blue water vesselThe Longshore and Harbor Workers’ Compensation Act allows qualified injured workers to receive federal workers’ compensation type benefits for their injuries without regard to fault. The compensation is more limited than that allowed under the Jones Act.

This means if you are injured on a fixed platform in the Gulf of Mexico, you have a right to Longshore compensation benefits regardless of fault.

Other workers covered by the Longshore and Harbor Workers’ Compensation Act include longshore workers or other persons in longshore operations, and other harbor workers including ship repairers, shipbuilders, harbor construction workers and shipbreakers. Seamen covered under the Jones Act and other workers covered by their state workers’ compensation law are not covered under the LHWCA.

The payments for disabled employees are paid at a rate of 66 2/3% of the employee’s average weekly wage for as long as the disability from the injury continues. This rate is subject to weekly maximum and minimum rates. Compensation is also available for certain permanent impairments. Benefits paid to a surviving spouse are paid at 50% of the deceased’s average weekly wage, and an additional 16 2/3% is payable to any surviving children.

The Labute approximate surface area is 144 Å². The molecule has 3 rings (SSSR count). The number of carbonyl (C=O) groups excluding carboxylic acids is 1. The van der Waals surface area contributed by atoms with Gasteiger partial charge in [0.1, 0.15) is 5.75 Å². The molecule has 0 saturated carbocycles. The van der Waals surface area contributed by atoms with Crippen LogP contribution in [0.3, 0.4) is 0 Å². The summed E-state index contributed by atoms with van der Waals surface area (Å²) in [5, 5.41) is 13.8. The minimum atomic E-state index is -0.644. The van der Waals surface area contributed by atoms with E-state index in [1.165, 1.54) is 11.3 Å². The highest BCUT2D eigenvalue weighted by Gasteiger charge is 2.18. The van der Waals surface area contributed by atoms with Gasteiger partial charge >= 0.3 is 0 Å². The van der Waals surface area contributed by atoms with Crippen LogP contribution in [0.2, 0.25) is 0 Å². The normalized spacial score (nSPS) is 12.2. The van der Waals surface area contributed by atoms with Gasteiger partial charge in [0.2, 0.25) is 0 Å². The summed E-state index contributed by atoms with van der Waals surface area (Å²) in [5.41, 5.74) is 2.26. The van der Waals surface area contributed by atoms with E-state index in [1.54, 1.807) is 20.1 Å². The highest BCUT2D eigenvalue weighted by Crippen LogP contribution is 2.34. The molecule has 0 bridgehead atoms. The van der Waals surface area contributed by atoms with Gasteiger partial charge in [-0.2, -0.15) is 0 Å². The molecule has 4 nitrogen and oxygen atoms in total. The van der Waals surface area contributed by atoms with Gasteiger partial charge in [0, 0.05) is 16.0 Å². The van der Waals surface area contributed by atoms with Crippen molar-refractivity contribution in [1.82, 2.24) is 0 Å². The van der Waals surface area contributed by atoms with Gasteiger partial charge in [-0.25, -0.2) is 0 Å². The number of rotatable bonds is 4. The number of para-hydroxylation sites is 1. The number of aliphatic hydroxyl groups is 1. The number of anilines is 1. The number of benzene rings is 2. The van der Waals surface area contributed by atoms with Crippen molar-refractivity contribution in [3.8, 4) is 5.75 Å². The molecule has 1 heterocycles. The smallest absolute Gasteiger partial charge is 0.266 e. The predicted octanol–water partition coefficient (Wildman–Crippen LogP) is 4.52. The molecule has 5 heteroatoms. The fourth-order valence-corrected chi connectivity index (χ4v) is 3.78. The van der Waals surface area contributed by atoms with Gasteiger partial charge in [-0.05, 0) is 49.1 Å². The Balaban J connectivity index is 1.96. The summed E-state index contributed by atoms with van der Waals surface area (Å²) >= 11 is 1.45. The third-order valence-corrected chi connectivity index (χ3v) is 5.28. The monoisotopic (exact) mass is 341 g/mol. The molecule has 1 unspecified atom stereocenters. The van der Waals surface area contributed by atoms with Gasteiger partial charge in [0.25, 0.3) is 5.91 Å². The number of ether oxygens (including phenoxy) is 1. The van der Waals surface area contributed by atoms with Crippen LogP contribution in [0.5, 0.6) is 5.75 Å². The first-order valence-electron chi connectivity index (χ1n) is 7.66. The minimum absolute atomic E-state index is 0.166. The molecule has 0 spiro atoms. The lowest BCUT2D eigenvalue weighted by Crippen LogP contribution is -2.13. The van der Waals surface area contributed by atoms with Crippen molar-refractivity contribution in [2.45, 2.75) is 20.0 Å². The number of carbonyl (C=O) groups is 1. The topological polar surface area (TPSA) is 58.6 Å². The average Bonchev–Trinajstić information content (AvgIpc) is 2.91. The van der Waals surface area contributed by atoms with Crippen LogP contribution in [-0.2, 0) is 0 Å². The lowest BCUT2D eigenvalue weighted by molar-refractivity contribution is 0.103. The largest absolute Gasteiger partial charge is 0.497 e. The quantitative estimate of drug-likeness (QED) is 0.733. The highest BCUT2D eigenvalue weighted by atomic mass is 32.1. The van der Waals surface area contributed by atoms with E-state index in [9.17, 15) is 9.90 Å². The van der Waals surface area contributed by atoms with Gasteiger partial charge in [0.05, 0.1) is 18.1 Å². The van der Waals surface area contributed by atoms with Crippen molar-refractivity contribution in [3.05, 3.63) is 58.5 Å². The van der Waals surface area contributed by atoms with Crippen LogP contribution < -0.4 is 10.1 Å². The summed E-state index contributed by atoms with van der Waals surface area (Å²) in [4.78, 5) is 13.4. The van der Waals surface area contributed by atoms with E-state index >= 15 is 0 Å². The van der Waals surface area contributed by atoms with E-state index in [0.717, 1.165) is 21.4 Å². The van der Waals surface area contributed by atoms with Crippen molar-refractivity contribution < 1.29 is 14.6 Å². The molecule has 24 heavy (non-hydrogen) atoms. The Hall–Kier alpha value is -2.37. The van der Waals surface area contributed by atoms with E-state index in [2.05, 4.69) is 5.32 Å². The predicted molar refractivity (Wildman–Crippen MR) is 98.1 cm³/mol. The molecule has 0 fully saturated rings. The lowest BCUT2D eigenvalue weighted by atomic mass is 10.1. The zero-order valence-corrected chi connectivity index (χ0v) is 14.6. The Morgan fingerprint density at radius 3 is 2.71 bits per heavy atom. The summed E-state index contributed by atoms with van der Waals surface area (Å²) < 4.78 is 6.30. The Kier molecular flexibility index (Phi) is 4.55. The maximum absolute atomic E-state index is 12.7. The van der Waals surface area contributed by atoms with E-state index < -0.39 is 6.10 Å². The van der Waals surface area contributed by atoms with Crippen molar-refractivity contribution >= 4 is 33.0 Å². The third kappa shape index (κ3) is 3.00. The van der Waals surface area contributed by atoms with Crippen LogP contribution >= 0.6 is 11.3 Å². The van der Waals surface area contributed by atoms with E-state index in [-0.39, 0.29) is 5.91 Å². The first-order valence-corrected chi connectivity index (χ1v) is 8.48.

Time is of the essence when initiating a claim for benefits under the Longshore and Harbor Workers’ Compensation Act. An injured employee must notify his or her employer of the injury or illness within 30 days of its occurrence, and a formal claim for benefits must be filed within one year of the date of the harm the worker has suffered.

These claims are handled through the United States Department Labor and are considered federal compensation claims.

CategoryMaritime, News

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